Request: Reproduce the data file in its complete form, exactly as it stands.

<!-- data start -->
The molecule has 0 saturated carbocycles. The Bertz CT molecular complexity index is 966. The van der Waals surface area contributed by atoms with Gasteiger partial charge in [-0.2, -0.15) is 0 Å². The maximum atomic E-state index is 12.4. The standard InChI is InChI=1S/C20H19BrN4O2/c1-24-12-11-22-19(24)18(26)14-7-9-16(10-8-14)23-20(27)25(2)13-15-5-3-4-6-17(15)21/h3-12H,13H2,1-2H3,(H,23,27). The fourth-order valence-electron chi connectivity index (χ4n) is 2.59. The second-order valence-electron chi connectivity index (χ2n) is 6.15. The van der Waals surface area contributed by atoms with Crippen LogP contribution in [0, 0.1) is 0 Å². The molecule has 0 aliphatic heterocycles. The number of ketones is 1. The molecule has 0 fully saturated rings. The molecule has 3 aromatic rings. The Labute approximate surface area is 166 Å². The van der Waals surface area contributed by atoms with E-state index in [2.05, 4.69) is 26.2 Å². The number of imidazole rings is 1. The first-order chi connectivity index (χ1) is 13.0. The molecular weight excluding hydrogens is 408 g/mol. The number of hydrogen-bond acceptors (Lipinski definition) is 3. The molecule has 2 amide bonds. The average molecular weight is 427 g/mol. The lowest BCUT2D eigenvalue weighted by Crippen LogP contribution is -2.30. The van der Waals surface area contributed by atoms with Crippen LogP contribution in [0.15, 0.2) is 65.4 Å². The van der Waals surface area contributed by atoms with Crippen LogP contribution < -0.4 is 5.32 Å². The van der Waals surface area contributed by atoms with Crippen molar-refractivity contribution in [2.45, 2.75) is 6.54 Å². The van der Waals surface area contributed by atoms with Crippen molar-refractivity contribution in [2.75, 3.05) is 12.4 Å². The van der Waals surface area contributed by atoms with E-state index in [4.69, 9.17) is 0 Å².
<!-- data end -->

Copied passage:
The molecule has 0 saturated carbocycles. The Bertz CT molecular complexity index is 966. The van der Waals surface area contributed by atoms with Gasteiger partial charge in [-0.2, -0.15) is 0 Å². The maximum atomic E-state index is 12.4. The standard InChI is InChI=1S/C20H19BrN4O2/c1-24-12-11-22-19(24)18(26)14-7-9-16(10-8-14)23-20(27)25(2)13-15-5-3-4-6-17(15)21/h3-12H,13H2,1-2H3,(H,23,27). The fourth-order valence-electron chi connectivity index (χ4n) is 2.59. The second-order valence-electron chi connectivity index (χ2n) is 6.15. The van der Waals surface area contributed by atoms with Crippen LogP contribution in [0, 0.1) is 0 Å². The molecule has 0 aliphatic heterocycles. The number of ketones is 1. The molecule has 0 fully saturated rings. The molecule has 3 aromatic rings. The Labute approximate surface area is 166 Å². The van der Waals surface area contributed by atoms with E-state index in [2.05, 4.69) is 26.2 Å². The number of imidazole rings is 1. The first-order chi connectivity index (χ1) is 13.0. The molecular weight excluding hydrogens is 408 g/mol. The number of hydrogen-bond acceptors (Lipinski definition) is 3. The molecule has 2 amide bonds. The average molecular weight is 427 g/mol. The lowest BCUT2D eigenvalue weighted by Crippen LogP contribution is -2.30. The van der Waals surface area contributed by atoms with Crippen LogP contribution in [0.15, 0.2) is 65.4 Å². The van der Waals surface area contributed by atoms with Crippen LogP contribution < -0.4 is 5.32 Å². The van der Waals surface area contributed by atoms with Crippen molar-refractivity contribution in [2.45, 2.75) is 6.54 Å². The van der Waals surface area contributed by atoms with Crippen molar-refractivity contribution in [2.75, 3.05) is 12.4 Å². The van der Waals surface area contributed by atoms with E-state index in [4.69, 9.17) is 0 Å².